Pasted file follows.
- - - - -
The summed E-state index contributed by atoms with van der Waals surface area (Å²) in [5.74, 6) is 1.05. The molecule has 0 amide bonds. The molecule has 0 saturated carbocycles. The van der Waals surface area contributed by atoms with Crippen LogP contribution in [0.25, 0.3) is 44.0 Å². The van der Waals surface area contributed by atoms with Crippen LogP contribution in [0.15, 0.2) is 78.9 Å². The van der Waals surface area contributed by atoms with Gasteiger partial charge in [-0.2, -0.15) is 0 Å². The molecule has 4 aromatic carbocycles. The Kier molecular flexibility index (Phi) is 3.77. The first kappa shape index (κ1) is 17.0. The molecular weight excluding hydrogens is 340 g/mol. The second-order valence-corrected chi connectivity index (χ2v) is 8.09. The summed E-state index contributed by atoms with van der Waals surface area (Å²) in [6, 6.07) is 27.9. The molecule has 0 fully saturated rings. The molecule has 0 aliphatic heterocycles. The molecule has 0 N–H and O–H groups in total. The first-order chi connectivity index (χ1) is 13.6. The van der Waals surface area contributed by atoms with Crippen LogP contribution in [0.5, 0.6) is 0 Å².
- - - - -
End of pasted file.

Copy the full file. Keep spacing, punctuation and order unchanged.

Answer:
The summed E-state index contributed by atoms with van der Waals surface area (Å²) in [5.74, 6) is 1.05. The molecule has 0 amide bonds. The molecule has 0 saturated carbocycles. The van der Waals surface area contributed by atoms with Crippen LogP contribution in [0.25, 0.3) is 44.0 Å². The van der Waals surface area contributed by atoms with Crippen LogP contribution in [0.15, 0.2) is 78.9 Å². The van der Waals surface area contributed by atoms with Gasteiger partial charge in [-0.2, -0.15) is 0 Å². The molecule has 4 aromatic carbocycles. The Kier molecular flexibility index (Phi) is 3.77. The first kappa shape index (κ1) is 17.0. The molecular weight excluding hydrogens is 340 g/mol. The second-order valence-corrected chi connectivity index (χ2v) is 8.09. The summed E-state index contributed by atoms with van der Waals surface area (Å²) in [6, 6.07) is 27.9. The molecule has 0 fully saturated rings. The molecule has 0 aliphatic heterocycles. The molecule has 0 N–H and O–H groups in total. The first-order chi connectivity index (χ1) is 13.6. The van der Waals surface area contributed by atoms with Crippen LogP contribution in [0.5, 0.6) is 0 Å².